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The great ball imbroglio may have been big news in Hartford, but Greg Norman was making headlines back home in Australia for another reason last week. A simmering feud between the Shark and fellow Aussie David Graham boiled over when Norman questioned Graham's effectiveness as captain of the International team that will play the U.S. in the Presidents Cup, Sept. 13-15 at Robert Trent Jones Golf Club in Manassas, Va.
Norman's ill will toward Graham goes back to the inaugural Presidents Cup, won 20-12 by the U.S. in 1994 at the same venue. Norman, who came down with the flu on the eve of the match and was forced to withdraw, showed up on the final day of the competition to cheer on the International team. CBS television producer Frank Chirkinian asked Norman if he would allow himself to be wired for sound. When Graham found out, he killed the idea. "The Presidents Cup is not Greg Norman's golf tournament," he said. "It's a 12-man team. It's not Greg's team." Norman was steamed and remained so even after Graham tried to make peace.
Last week Norman appeared to be seeking his revenge when he told reporters that this year's International team was "in a fog" because members had heard hardly a peep from Graham. Taking matters into his own hands, Norman said that after consulting with Nick Price, he decided to call a team meeting for the Monday before the British Open. And, yes, Graham is invited should he care to attend. "I've talked to all the players, and none of us know what's going on, not a clue," Norman said. "I don't even know when I have to be there or what I have to do. We haven't heard from our captain. I'm very concerned about it, from a team point of view. You've got to get the camaraderie going."
Graham, shocked by Norman's criticism, blamed the PGA Tour for failing to provide his team with additional information. Graham said the team meeting in Great Britain is a good idea but added that he had scheduled one for the Wednesday before the Players Championship in March and only Craig Parry and Frank Nobilo bothered to show up. As for Norman's other comments, Graham would only say, "I'm not going to get into a spitting match with him, because I can't win."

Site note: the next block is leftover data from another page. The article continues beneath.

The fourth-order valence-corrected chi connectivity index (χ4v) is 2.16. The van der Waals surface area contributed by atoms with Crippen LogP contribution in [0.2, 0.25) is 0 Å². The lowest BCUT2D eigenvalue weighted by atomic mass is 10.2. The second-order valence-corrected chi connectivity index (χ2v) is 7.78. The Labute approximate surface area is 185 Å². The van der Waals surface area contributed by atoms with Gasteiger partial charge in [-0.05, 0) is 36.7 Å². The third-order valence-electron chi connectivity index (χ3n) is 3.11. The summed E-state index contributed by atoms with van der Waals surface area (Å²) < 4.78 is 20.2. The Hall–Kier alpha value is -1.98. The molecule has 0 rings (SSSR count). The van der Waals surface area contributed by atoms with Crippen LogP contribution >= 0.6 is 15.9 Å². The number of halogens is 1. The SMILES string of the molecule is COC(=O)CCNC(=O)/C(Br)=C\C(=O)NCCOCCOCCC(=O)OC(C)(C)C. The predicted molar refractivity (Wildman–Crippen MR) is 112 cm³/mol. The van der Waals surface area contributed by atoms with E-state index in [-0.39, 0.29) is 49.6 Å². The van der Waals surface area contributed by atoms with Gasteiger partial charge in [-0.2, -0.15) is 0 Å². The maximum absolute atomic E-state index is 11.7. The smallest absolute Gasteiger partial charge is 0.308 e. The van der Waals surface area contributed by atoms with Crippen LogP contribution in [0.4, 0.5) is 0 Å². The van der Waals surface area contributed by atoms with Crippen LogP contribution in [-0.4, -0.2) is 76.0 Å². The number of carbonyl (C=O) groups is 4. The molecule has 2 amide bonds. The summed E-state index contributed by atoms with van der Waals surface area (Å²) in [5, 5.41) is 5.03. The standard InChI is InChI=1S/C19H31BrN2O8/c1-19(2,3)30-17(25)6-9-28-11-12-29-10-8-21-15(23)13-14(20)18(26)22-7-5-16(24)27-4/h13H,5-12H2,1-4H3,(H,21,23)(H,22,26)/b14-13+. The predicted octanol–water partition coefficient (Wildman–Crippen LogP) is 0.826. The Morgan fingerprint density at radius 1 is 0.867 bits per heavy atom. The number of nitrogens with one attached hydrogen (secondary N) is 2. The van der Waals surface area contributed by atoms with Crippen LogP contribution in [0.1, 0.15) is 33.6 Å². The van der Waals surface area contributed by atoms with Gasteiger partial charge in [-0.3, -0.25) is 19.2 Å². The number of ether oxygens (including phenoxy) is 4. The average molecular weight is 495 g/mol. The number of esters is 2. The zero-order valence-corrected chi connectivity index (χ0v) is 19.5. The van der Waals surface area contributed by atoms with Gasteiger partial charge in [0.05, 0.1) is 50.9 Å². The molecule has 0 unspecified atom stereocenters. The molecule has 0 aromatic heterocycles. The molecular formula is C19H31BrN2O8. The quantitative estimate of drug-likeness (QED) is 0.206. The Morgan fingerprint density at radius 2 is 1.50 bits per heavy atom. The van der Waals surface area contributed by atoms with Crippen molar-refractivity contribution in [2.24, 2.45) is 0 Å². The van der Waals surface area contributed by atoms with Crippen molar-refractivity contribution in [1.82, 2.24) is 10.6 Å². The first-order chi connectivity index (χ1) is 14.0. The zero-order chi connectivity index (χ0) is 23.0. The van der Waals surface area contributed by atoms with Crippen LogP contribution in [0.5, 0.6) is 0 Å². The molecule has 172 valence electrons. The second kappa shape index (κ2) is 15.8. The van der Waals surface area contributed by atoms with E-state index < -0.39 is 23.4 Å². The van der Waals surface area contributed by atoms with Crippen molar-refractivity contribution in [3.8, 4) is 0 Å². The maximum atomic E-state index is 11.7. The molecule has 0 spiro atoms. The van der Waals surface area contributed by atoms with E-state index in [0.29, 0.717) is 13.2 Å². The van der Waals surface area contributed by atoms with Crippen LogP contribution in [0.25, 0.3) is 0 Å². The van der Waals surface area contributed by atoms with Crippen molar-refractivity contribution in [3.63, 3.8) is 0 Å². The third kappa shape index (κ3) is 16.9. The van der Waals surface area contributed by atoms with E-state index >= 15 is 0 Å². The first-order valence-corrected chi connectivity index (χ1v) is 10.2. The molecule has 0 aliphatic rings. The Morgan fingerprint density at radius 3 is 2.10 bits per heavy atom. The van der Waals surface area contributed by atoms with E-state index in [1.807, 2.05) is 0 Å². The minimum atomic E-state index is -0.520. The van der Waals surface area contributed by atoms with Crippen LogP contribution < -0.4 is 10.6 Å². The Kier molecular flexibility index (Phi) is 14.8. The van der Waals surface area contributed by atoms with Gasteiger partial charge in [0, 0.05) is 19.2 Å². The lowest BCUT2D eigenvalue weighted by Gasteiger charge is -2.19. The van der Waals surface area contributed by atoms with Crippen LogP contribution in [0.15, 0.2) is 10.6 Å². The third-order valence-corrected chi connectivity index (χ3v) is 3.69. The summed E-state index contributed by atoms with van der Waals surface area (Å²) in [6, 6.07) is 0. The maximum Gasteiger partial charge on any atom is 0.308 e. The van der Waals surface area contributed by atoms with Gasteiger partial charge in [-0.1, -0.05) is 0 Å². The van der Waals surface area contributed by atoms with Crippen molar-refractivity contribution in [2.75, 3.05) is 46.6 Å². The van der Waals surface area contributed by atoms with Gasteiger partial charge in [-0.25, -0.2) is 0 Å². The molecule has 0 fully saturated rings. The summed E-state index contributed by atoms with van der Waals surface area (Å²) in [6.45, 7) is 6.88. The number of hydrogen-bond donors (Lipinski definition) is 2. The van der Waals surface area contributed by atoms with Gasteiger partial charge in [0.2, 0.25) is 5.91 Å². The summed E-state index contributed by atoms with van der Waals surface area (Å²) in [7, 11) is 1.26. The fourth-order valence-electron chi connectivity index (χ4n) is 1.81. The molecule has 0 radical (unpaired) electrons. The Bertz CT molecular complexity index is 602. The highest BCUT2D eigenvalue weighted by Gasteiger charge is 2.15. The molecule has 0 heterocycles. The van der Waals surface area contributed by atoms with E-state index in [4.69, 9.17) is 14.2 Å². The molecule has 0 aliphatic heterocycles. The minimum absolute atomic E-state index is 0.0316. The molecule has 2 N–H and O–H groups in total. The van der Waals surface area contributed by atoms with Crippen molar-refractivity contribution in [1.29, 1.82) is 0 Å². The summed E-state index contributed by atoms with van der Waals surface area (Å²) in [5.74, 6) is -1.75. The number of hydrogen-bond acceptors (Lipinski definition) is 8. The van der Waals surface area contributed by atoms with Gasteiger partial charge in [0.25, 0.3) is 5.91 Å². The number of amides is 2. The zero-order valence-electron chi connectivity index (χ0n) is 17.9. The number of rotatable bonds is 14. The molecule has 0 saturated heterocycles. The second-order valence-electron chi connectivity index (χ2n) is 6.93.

More than anyone, Deane Beman is responsible for transforming the Senior tour from two exhibitions carrying a total purse of $250,000 in 1980 to the $37 million, 44-tournament circuit that it is today. Now that the 58-year-old Beman has retired as Tour commissioner and rejoined the ranks of the players he once ruled, he has been welcomed with something less than open arms.
Old animosities based on two decades of decisions from the commissioner's office are one reason Beman has problems with some of his peers. Another is Beman's ability to get into virtually any event through sponsor's invitations instead of having to play his way in like everyone else without an exemption. His critics say that every time Beman accepts a sponsor's exemption, a more qualified player is left out. On that score, Beman has given them plenty of ammunition lately.
Starting in late May, Beman took sponsor's exemptions in three straight Senior tour events, then withdrew after the first round in all of them, citing chronic shoulder and back pain, thus depriving someone else of the chance to play. Last week Beman was also given a sponsor's exemption in the Kroger Senior Classic, but he withdrew before the tournament began, opening a spot for Bob Wynn, who finished 72nd.
Don't talk to Patrick Burke about the luck of the Irish. He's Irish, of course, but hasn't had a lick of luck in more than a month. His troubles began when Continental Airlines lost his Cleveland Classics irons on the way from the Kemper Open in Potomac, Md., to the Memorial tournament outside Columbus, Ohio. He shot 75 with a borrowed set in the first round of the Memorial and withdrew, then used Ben Crenshaw's Cleveland blades during a futile attempt to qualify for the U.S. Open at the sectional in Columbus a few days later. Continental offered $1,200 (and some free flight vouchers) for the missing clubs, but money was not the issue. The clubs were irreplaceable because Cleveland no longer makes that model. "I told Continental I wanted to play well to give them bad publicity," says Burke. It did not appear that he would have that opportunity after his mother slammed his hand in a car door early last week, bruising his fingers.